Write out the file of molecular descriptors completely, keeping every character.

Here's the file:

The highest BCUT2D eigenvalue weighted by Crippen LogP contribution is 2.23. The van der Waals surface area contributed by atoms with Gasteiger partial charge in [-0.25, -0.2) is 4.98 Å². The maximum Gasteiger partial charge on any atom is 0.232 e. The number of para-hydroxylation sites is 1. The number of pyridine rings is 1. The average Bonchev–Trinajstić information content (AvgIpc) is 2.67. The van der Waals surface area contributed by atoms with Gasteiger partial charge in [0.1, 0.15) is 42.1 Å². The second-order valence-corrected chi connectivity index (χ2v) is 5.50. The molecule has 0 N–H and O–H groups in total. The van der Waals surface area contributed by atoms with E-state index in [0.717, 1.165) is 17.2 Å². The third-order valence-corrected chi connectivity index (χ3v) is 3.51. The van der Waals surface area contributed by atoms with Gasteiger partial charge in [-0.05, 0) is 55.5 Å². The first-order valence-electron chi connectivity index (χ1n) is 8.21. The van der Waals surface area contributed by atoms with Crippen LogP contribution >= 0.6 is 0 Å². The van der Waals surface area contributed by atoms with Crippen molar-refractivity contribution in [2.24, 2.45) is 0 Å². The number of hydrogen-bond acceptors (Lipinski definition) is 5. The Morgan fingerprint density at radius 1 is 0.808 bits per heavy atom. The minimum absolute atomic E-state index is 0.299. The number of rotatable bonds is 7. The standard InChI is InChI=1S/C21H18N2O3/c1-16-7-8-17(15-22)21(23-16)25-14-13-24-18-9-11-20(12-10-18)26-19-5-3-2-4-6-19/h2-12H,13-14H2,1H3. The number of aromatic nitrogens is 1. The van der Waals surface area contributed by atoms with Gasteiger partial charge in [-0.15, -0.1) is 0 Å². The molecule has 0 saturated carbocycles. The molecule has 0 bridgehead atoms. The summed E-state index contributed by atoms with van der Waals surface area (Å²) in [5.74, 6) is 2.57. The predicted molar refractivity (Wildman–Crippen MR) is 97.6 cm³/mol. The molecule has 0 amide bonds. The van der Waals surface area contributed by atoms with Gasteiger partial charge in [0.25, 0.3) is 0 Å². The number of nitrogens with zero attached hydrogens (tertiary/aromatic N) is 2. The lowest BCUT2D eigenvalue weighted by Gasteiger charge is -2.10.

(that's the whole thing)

The highest BCUT2D eigenvalue weighted by Crippen LogP contribution is 2.23. The van der Waals surface area contributed by atoms with Gasteiger partial charge in [-0.25, -0.2) is 4.98 Å². The maximum Gasteiger partial charge on any atom is 0.232 e. The number of para-hydroxylation sites is 1. The number of pyridine rings is 1. The average Bonchev–Trinajstić information content (AvgIpc) is 2.67. The van der Waals surface area contributed by atoms with Gasteiger partial charge in [0.1, 0.15) is 42.1 Å². The second-order valence-corrected chi connectivity index (χ2v) is 5.50. The molecule has 0 N–H and O–H groups in total. The van der Waals surface area contributed by atoms with E-state index in [0.717, 1.165) is 17.2 Å². The third-order valence-corrected chi connectivity index (χ3v) is 3.51. The van der Waals surface area contributed by atoms with Gasteiger partial charge in [-0.05, 0) is 55.5 Å². The first-order valence-electron chi connectivity index (χ1n) is 8.21. The van der Waals surface area contributed by atoms with Crippen LogP contribution >= 0.6 is 0 Å². The van der Waals surface area contributed by atoms with Crippen molar-refractivity contribution in [2.24, 2.45) is 0 Å². The number of hydrogen-bond acceptors (Lipinski definition) is 5. The Morgan fingerprint density at radius 1 is 0.808 bits per heavy atom. The minimum absolute atomic E-state index is 0.299. The number of rotatable bonds is 7. The standard InChI is InChI=1S/C21H18N2O3/c1-16-7-8-17(15-22)21(23-16)25-14-13-24-18-9-11-20(12-10-18)26-19-5-3-2-4-6-19/h2-12H,13-14H2,1H3. The number of aromatic nitrogens is 1. The van der Waals surface area contributed by atoms with Gasteiger partial charge in [-0.15, -0.1) is 0 Å². The molecule has 0 saturated carbocycles. The molecule has 0 bridgehead atoms. The summed E-state index contributed by atoms with van der Waals surface area (Å²) in [5.74, 6) is 2.57. The predicted molar refractivity (Wildman–Crippen MR) is 97.6 cm³/mol. The molecule has 0 amide bonds. The van der Waals surface area contributed by atoms with Gasteiger partial charge in [0.25, 0.3) is 0 Å². The number of nitrogens with zero attached hydrogens (tertiary/aromatic N) is 2. The lowest BCUT2D eigenvalue weighted by Gasteiger charge is -2.10.